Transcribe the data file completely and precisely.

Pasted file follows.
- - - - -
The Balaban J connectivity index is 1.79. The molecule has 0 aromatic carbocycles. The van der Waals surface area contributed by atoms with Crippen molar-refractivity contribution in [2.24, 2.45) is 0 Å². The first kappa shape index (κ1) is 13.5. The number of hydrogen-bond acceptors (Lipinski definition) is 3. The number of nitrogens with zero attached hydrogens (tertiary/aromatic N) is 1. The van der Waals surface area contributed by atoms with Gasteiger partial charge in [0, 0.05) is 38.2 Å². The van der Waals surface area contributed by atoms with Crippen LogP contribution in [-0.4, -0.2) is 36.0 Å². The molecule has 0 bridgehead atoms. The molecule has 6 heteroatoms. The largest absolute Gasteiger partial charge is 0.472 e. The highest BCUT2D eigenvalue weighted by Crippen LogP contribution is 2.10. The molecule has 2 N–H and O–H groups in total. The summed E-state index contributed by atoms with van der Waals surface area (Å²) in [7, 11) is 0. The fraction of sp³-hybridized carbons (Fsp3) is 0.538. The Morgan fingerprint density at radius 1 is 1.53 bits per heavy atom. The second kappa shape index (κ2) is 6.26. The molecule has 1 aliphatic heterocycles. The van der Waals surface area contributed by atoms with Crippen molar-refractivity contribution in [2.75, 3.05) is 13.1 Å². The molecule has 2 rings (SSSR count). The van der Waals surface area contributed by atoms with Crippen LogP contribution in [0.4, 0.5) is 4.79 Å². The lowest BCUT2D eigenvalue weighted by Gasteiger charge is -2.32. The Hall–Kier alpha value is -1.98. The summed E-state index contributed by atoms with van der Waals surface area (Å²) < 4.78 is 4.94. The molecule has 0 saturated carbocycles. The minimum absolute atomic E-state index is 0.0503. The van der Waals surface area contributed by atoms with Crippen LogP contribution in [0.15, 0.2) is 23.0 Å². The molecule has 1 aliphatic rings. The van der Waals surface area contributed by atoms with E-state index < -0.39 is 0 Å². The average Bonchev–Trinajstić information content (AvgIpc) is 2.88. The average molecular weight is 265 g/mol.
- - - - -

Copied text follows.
The Balaban J connectivity index is 1.79. The molecule has 0 aromatic carbocycles. The van der Waals surface area contributed by atoms with Crippen molar-refractivity contribution in [2.24, 2.45) is 0 Å². The first kappa shape index (κ1) is 13.5. The number of hydrogen-bond acceptors (Lipinski definition) is 3. The number of nitrogens with zero attached hydrogens (tertiary/aromatic N) is 1. The van der Waals surface area contributed by atoms with Gasteiger partial charge in [0, 0.05) is 38.2 Å². The van der Waals surface area contributed by atoms with Crippen LogP contribution in [-0.4, -0.2) is 36.0 Å². The molecule has 0 bridgehead atoms. The molecule has 6 heteroatoms. The largest absolute Gasteiger partial charge is 0.472 e. The highest BCUT2D eigenvalue weighted by Crippen LogP contribution is 2.10. The molecule has 2 N–H and O–H groups in total. The summed E-state index contributed by atoms with van der Waals surface area (Å²) in [7, 11) is 0. The fraction of sp³-hybridized carbons (Fsp3) is 0.538. The Morgan fingerprint density at radius 1 is 1.53 bits per heavy atom. The second kappa shape index (κ2) is 6.26. The molecule has 1 aliphatic heterocycles. The van der Waals surface area contributed by atoms with Crippen molar-refractivity contribution in [2.75, 3.05) is 13.1 Å². The molecule has 2 rings (SSSR count). The van der Waals surface area contributed by atoms with Crippen LogP contribution in [0.4, 0.5) is 4.79 Å². The lowest BCUT2D eigenvalue weighted by Gasteiger charge is -2.32. The Hall–Kier alpha value is -1.98. The summed E-state index contributed by atoms with van der Waals surface area (Å²) < 4.78 is 4.94. The molecule has 0 saturated carbocycles. The minimum absolute atomic E-state index is 0.0503. The van der Waals surface area contributed by atoms with Crippen LogP contribution in [0.15, 0.2) is 23.0 Å². The molecule has 1 aliphatic rings. The van der Waals surface area contributed by atoms with E-state index < -0.39 is 0 Å². The average Bonchev–Trinajstić information content (AvgIpc) is 2.88. The average molecular weight is 265 g/mol.